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Governments often require individuals or families to demonstrate eligibility for a particular program or benefit, in what is known as a “means test.” The U.S. government has used means tests for programs like Medicaid and food and housing assistance. A law passed by the U.S. Congress in 2005 imposed strict limits on eligibility for Chapter 7 bankruptcy. This means test determines whether an individual’s net income is too high, using thresholds established by statute. Chapter 7 bankruptcy offers many benefits to certain debtors, but those who cannot pass the means test must instead use a Chapter 13 proceeding.

The Chapter 7 means test was part of the Bankruptcy Abuse Prevention and Consumer Protection Act, enacted by the U.S. Congress and signed by the president in April 2005. The law substantially changed the federal bankruptcy system, adding requirements like credit counseling, limiting certain exemptions, and extending the waiting periods between bankruptcy petitions. The means test was one of the most controversial provisions of the law, earning the opposition of consumer advocates and the support of banks and other creditors. It enables a bankruptcy court to dismiss a personal Chapter 7 case involving “primarily consumer debt,” or to convert it to a Chapter 13 case, if it finds that “abuse” has occurred or would occur. 11 U.S.C. § 707(b). “Abuse” could involve a debtor’s actual bad faith, or the court may make a presumption of abuse if the debtor’s net income does not pass the means test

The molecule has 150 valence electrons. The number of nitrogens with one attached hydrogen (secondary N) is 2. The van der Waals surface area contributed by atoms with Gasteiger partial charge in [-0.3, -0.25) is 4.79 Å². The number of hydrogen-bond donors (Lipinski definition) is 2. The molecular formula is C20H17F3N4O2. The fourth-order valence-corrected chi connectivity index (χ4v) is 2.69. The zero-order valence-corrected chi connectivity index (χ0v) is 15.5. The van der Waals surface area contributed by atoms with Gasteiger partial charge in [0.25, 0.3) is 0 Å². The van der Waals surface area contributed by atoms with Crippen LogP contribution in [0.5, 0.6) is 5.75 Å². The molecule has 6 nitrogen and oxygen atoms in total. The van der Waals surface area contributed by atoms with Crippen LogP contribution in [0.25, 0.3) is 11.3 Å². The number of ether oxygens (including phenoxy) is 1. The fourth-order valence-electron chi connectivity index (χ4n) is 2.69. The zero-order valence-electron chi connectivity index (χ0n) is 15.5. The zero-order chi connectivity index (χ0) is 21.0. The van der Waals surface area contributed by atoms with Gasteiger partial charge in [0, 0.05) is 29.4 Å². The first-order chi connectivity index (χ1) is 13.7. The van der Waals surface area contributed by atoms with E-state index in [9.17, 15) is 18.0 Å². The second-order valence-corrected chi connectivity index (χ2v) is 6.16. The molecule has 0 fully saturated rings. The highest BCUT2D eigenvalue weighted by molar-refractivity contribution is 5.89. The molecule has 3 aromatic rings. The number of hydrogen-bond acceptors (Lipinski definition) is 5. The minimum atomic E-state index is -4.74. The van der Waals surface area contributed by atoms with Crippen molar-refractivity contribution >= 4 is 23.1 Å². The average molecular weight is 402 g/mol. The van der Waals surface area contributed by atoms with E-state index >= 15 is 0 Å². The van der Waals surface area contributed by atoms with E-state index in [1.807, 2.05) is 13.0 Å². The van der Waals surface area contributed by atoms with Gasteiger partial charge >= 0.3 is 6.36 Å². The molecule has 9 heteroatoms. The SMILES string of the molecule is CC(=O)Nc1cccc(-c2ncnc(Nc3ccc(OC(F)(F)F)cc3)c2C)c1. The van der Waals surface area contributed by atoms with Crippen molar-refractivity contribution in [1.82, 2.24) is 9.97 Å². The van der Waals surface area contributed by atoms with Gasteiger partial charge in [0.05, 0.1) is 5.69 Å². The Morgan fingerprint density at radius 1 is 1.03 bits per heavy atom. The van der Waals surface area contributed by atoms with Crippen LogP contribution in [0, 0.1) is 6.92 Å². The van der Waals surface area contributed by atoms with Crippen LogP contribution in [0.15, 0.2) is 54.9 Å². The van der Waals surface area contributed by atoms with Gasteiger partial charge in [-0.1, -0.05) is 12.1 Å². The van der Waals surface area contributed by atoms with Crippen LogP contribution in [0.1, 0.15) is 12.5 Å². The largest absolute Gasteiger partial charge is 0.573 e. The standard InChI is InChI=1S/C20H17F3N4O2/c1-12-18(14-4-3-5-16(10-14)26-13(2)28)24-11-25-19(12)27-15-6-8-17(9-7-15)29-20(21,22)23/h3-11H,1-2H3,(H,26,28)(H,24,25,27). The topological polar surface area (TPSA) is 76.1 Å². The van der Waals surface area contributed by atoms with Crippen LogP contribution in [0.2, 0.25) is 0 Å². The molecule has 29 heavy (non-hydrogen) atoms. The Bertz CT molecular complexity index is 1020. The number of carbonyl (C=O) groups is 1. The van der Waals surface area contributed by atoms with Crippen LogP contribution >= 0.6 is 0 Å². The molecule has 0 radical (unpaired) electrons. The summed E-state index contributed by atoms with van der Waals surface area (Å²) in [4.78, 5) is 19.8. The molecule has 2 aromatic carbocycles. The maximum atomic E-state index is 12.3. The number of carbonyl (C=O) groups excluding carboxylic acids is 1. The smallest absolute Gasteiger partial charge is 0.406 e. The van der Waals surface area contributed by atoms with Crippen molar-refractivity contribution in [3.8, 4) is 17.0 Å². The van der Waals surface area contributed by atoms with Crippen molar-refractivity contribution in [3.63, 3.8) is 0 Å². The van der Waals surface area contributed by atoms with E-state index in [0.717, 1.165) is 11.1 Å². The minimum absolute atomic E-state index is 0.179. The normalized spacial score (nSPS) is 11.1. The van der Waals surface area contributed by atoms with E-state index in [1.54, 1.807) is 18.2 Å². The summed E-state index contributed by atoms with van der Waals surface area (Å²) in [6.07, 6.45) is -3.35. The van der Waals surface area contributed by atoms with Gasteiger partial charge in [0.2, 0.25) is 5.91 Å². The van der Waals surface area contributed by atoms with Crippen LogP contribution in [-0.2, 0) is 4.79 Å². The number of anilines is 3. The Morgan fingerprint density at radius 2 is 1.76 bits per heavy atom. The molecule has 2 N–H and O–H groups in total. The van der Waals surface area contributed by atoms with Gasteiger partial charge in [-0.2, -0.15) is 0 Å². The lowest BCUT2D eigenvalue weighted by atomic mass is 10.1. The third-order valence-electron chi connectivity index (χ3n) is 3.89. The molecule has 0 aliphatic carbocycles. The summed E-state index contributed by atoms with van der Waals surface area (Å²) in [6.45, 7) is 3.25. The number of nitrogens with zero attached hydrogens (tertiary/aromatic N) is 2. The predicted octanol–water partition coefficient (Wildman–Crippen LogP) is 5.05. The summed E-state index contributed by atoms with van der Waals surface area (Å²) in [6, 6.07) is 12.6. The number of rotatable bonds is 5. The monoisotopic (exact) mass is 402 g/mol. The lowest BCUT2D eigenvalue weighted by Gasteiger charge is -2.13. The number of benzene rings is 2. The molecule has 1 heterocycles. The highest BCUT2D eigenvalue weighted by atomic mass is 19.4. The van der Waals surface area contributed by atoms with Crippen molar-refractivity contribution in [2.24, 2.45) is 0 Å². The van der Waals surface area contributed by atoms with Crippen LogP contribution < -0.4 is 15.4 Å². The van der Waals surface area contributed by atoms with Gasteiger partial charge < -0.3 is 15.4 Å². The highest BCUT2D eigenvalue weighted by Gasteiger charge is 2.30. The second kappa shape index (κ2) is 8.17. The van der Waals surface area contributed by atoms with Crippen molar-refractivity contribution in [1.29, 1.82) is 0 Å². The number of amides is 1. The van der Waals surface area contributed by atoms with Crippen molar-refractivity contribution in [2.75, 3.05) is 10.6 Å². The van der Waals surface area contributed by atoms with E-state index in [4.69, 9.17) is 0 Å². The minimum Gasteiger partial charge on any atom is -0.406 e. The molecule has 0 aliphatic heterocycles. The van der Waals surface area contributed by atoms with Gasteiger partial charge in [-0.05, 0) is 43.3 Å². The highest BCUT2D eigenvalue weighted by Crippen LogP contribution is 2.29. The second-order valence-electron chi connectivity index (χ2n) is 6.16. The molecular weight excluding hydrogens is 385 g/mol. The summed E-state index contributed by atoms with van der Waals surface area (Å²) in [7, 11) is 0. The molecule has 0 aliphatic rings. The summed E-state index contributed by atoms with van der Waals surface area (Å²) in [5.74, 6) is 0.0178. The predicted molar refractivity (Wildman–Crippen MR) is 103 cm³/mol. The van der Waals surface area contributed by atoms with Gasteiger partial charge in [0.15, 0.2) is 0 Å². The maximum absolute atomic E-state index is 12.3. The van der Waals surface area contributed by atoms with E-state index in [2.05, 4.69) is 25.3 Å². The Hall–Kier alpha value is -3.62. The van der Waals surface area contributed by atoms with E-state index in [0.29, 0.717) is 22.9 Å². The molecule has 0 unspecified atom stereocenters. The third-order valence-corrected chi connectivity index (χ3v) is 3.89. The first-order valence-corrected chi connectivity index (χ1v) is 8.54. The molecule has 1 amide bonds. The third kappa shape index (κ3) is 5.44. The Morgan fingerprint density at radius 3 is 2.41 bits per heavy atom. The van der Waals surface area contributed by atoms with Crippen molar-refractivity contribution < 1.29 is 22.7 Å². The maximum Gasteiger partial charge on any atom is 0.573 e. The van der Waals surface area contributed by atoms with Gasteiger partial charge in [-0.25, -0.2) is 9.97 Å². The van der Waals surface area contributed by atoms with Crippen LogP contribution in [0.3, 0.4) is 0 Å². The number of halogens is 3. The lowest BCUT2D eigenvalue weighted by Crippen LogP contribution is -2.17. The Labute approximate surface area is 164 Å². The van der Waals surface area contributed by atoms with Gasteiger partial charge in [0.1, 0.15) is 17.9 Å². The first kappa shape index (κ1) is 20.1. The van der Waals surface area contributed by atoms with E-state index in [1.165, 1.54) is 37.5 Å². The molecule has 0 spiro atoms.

In the Chapter 7 means test, the debtor must compare their income to the median income for same-sized households in their state. The U.S. Census Bureau provides this information on a periodic basis. In California, the median annual income for a single-person household as of May 1, 2013 is $48,415. For a family of four, the median is $75,656. Debtors whose income is below the median automatically pass the means test.

Debtors whose income exceeds the median may still pass the means test, but they must perform additional, far more complicated calculations. They must determine whether they have sufficient “disposable income” to pay at least some of their debts. Their disposable income is based on both national and local standards, many promulgated by the Census Bureau, for expenses related to health and disability insurance, protection of the family from domestic violence, health care for a dependent relative, care of dependent children, housing and utilities, and payments on secured debts. The debtor passes the means test if their monthly disposable income, when multiplied by sixty, is less than either (1) the greater of twenty-five percent of the debtor’s “nonpriority unsecured claims, or $6,000”; or (2) $10,000. 11 U.S.C. § 707(b)(2)(B)(iv). Other limited factors may also rebut the presumption of abuse if disposable income exceeds these amounts.

Bankruptcy attorney Devin Sawdayi has guided people in the Los Angeles area through Chapter 7 bankruptcies since 1997. A Chapter 7 bankruptcy offers relief to people whose income is not sufficient to service their debts. A court-appointed trustee may sell non-exempt assets to pay down debts, and the court may discharge some debts entirely at the conclusion of the case. Our office is dedicated to helping people in financial distress rebuild their lives with dignity and respect. To schedule a free and confidential consultation to see how we can help you, please contact us today online or at (310) 475-9399.

More Blog Posts:

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Late Challenge By Creditor Allowed in Chapter 7 Case Because Debtor Did Not Give Adequate Notice, Los Angeles Bankruptcy Lawyer Blawg, August 30, 2013

Mortgage Debt is Dischargeable in a Chapter 7 Bankruptcy Case, According to Los Angeles Federal District Court, Los Angeles Bankruptcy Lawyer Blawg, August 28, 2013